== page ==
Daryl Hannah
American actress Daryl Hannah is arrested as she joins a protest against the Keystone XL oil pipeline, outside the White House in Washington, August 30, 2011 Reuters

Actress Daryl Hannah was arrested at the White House on Tuesday while participating in a sit-in protesting the building of the Keystone XL pipeline, a planned oil pipeline that will stretch from the U.S. Gulf Coast to Canada, The Washington Post has reported.

Hannah, who is deeply committed to freeing the U.S. from dependence on fossil fuels, was arrested after she refused to comply with orders from the U.S. Park Police to move away from the front of the White House, where the demonstration took place.

This is not Hannah's first activism-related arrest.

In 2006, Hannah was among several protestors who had to be forcibly removed from a tree by law enforcement. The demonstrators arrested were resisting the construction of a warehouse in a community garden in Los Angeles.

I'm very confident this is the morally right thing to do, to take a principled stand in solidarity with the farmers, Hannah told The Associated Press by cell phone before a fire truck raised officers into the tree to evict her. Hannah was released after spending a few hours at the Century Regional Detention Center.

Hanna was arrested again in 2009, during a demonstration protesting mountaintop removal in West Virginia. She and the others arrested were charged with misdemeanor offenses of obstruction and impeding traffic, Huffington Post reported.

Tuesday's arrest was an expected par for the course for Hannah, who co-wrote a HuffPost blog piece with Philip Radford on Aug. 29 explaining the urgency of the pipeline protest:

This week, President Obama will find hundreds more people in front of the White House -- us included -- willing to go to jail for peacefully protesting the President's short-sighted decision to approve the Keystone XL pipeline. President Obama's decision on this enormous fossil fuel project will not be a quiet deal with oil industry lobbyists; it will be witnessed by millions of voters who had hoped that President Obama would have the vision to get America off of oil with a moonshot program for oil-free cars by the next decade. Instead, oil profits have been pitted against the world that our children will live in, hooking America to some of the highest polluting oil without moving America quickly to a foreign oil-free future.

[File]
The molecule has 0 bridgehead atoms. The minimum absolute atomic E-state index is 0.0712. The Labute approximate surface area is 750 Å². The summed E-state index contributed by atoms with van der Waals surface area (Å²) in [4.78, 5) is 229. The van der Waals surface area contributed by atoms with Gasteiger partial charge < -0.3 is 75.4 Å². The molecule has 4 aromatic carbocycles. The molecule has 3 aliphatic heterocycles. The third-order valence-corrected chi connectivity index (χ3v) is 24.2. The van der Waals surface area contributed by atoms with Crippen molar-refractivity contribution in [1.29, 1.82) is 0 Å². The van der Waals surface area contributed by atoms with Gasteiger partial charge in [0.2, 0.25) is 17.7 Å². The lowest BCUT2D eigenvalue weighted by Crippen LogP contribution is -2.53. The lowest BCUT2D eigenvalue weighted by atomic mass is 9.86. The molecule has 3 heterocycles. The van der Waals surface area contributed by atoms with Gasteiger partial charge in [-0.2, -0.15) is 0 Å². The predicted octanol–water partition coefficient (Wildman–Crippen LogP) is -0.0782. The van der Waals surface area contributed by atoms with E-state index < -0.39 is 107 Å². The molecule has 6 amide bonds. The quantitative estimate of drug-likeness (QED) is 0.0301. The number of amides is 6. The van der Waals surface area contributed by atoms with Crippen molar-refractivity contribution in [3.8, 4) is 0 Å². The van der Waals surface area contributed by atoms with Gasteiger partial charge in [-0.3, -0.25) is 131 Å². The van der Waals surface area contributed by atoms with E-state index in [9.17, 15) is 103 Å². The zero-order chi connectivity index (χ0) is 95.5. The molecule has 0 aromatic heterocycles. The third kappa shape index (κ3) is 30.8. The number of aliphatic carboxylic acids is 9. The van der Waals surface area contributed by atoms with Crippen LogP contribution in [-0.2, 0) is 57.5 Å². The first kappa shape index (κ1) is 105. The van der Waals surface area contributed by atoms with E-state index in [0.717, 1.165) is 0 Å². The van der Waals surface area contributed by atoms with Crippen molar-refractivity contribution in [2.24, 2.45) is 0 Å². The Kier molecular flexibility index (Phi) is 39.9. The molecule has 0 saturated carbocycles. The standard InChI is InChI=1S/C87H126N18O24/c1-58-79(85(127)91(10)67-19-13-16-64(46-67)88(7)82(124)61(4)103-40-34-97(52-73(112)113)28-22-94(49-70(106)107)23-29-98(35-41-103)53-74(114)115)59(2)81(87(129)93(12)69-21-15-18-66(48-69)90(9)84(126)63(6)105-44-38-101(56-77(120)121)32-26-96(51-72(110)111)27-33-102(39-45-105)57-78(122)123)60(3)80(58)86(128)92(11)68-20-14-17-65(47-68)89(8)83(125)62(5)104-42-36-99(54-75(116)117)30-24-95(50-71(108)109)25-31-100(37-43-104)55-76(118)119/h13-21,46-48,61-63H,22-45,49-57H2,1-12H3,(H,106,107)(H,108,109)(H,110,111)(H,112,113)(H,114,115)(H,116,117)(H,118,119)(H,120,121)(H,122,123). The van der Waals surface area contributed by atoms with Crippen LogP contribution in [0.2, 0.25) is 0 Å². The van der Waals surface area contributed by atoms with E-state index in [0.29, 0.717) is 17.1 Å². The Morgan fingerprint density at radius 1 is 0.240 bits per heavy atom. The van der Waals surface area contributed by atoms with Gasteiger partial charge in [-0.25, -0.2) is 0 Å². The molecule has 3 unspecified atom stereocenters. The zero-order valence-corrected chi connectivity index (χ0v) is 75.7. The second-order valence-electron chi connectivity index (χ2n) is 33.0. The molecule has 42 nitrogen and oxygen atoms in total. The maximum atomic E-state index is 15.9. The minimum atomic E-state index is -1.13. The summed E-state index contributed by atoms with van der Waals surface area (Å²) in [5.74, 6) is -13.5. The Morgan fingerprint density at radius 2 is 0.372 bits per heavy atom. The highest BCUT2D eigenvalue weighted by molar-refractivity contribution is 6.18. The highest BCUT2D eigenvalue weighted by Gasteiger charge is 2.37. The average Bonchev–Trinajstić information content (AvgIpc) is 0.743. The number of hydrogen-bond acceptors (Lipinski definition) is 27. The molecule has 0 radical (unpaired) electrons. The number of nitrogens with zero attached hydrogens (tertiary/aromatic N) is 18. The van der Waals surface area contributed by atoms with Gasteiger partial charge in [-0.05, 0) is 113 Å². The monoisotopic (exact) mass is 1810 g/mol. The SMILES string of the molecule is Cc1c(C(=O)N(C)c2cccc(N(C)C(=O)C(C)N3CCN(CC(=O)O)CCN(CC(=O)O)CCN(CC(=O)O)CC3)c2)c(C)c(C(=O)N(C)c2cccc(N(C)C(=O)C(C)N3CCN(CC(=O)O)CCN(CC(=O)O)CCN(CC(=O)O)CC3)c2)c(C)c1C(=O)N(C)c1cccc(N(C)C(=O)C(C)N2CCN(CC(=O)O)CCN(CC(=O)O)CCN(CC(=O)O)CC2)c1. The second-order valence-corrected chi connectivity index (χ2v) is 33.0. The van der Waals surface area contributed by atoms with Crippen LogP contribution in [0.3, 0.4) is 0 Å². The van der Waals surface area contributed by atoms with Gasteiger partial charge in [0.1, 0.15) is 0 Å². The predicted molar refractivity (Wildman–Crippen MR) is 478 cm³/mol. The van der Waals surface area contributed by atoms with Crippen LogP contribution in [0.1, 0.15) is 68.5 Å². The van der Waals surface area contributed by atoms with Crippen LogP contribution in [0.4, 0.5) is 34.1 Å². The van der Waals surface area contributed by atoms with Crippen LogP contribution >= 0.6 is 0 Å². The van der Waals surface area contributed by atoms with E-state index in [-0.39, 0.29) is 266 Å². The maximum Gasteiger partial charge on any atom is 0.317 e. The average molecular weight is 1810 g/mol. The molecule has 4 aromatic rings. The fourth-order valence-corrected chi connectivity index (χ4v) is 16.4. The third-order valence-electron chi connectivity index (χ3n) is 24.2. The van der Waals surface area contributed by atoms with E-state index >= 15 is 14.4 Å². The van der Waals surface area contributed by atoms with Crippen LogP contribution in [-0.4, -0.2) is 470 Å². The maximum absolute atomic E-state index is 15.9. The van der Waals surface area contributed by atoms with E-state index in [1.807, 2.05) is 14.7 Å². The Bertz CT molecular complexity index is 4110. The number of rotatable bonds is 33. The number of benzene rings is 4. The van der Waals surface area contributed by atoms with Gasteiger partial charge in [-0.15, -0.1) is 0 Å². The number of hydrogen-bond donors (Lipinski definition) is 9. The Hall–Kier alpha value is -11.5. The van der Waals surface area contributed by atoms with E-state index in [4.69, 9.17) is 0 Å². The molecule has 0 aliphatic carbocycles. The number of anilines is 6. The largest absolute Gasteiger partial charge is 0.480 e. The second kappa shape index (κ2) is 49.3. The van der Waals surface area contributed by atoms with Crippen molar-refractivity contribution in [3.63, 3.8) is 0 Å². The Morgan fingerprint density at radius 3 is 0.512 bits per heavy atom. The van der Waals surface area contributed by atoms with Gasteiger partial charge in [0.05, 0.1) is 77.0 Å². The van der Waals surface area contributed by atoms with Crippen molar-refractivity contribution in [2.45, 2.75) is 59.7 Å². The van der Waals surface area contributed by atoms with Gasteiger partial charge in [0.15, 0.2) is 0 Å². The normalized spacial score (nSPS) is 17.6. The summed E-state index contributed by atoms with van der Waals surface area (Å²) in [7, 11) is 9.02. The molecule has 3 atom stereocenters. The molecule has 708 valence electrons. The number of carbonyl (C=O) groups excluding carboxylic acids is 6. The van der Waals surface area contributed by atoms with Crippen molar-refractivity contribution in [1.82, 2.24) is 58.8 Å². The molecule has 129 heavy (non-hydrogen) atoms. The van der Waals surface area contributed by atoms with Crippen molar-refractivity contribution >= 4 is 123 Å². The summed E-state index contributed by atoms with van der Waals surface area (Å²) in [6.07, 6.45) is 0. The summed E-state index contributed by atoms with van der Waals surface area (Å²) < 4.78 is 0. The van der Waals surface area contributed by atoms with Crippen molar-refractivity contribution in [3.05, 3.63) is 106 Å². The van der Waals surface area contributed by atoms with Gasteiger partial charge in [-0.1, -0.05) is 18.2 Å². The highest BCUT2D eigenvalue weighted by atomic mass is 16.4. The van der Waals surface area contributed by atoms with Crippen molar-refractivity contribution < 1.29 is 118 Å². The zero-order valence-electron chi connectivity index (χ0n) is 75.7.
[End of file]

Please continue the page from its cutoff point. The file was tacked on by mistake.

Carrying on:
For many Americans, Obama's promise to begin to move the United States away from its growing dependence on fossil fuels and address global warming was foremost among his promise of change. For many more, it was Obama's assurance that his presidency would change a political system dominated by lobbyists and their narrow interests, instead of the public interest. President Obama's commitment on both of these promises -- to the volunteers who knocked on doors, the young voters who elected him, and the country he leads -- will be tested by his decision on the Keystone XL tar sands pipeline.

Hannah rose to A-list stardom as a misplaced Mermaid opposite Tom Hanks in the 1984 film Splash, after a memorable but slightly lower profile role in Blade Runner two years prior. She enjoyed a resurgence of popularity after Quentin Tarantino cast her as a one-eyed assasin in Kill Bill.

Hannah has been a dedicated activist and environmentalist throughout her film career. She never married, but had long term relationships with the late John F. Kennedy, Jr. and the singer Jackson Browne, who was rumored to have physically abused her. Hannah never pressed charges, and Browne has persistently denied the allegations.